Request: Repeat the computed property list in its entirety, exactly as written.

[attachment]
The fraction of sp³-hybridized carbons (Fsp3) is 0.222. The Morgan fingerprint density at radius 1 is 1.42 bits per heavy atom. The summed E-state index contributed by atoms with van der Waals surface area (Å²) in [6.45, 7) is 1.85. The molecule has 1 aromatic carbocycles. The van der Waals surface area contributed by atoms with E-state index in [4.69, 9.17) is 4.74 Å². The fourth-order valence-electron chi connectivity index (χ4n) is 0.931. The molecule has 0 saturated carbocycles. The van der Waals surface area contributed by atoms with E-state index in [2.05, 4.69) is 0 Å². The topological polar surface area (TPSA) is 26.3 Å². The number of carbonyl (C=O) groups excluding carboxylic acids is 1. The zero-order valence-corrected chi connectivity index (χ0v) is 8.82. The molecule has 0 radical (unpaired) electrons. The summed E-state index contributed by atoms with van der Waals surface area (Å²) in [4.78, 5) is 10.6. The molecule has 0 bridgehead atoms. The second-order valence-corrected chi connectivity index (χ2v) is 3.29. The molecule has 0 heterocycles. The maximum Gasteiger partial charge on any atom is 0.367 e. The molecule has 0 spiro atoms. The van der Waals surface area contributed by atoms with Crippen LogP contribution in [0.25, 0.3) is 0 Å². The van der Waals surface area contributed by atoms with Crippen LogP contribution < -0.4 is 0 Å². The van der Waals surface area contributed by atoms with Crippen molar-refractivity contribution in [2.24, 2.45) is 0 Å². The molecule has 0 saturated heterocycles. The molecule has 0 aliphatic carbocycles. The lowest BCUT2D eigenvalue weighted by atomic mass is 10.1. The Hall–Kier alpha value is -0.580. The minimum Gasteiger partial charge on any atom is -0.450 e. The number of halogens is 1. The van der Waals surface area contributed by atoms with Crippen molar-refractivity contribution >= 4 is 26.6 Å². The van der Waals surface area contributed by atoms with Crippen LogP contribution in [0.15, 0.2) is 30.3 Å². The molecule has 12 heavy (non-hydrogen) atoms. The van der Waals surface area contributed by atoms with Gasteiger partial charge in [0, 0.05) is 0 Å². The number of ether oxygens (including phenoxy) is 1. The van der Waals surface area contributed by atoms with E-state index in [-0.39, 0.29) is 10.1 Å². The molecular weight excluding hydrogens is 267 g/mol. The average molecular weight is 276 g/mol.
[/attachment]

The fraction of sp³-hybridized carbons (Fsp3) is 0.222. The Morgan fingerprint density at radius 1 is 1.42 bits per heavy atom. The summed E-state index contributed by atoms with van der Waals surface area (Å²) in [6.45, 7) is 1.85. The molecule has 1 aromatic carbocycles. The van der Waals surface area contributed by atoms with E-state index in [4.69, 9.17) is 4.74 Å². The fourth-order valence-electron chi connectivity index (χ4n) is 0.931. The molecule has 0 saturated carbocycles. The van der Waals surface area contributed by atoms with E-state index in [2.05, 4.69) is 0 Å². The topological polar surface area (TPSA) is 26.3 Å². The number of carbonyl (C=O) groups excluding carboxylic acids is 1. The zero-order valence-corrected chi connectivity index (χ0v) is 8.82. The molecule has 0 radical (unpaired) electrons. The summed E-state index contributed by atoms with van der Waals surface area (Å²) in [4.78, 5) is 10.6. The molecule has 0 bridgehead atoms. The second-order valence-corrected chi connectivity index (χ2v) is 3.29. The molecule has 0 heterocycles. The maximum Gasteiger partial charge on any atom is 0.367 e. The molecule has 0 spiro atoms. The van der Waals surface area contributed by atoms with Crippen LogP contribution in [0.25, 0.3) is 0 Å². The van der Waals surface area contributed by atoms with Crippen LogP contribution < -0.4 is 0 Å². The van der Waals surface area contributed by atoms with Crippen molar-refractivity contribution in [2.24, 2.45) is 0 Å². The molecule has 0 saturated heterocycles. The molecule has 0 aliphatic carbocycles. The lowest BCUT2D eigenvalue weighted by atomic mass is 10.1. The Hall–Kier alpha value is -0.580. The minimum Gasteiger partial charge on any atom is -0.450 e. The number of halogens is 1. The van der Waals surface area contributed by atoms with Crippen molar-refractivity contribution >= 4 is 26.6 Å². The van der Waals surface area contributed by atoms with Crippen LogP contribution in [0.15, 0.2) is 30.3 Å². The molecule has 12 heavy (non-hydrogen) atoms. The van der Waals surface area contributed by atoms with Gasteiger partial charge in [0, 0.05) is 0 Å². The number of ether oxygens (including phenoxy) is 1. The van der Waals surface area contributed by atoms with E-state index in [-0.39, 0.29) is 10.1 Å². The molecular weight excluding hydrogens is 267 g/mol. The average molecular weight is 276 g/mol.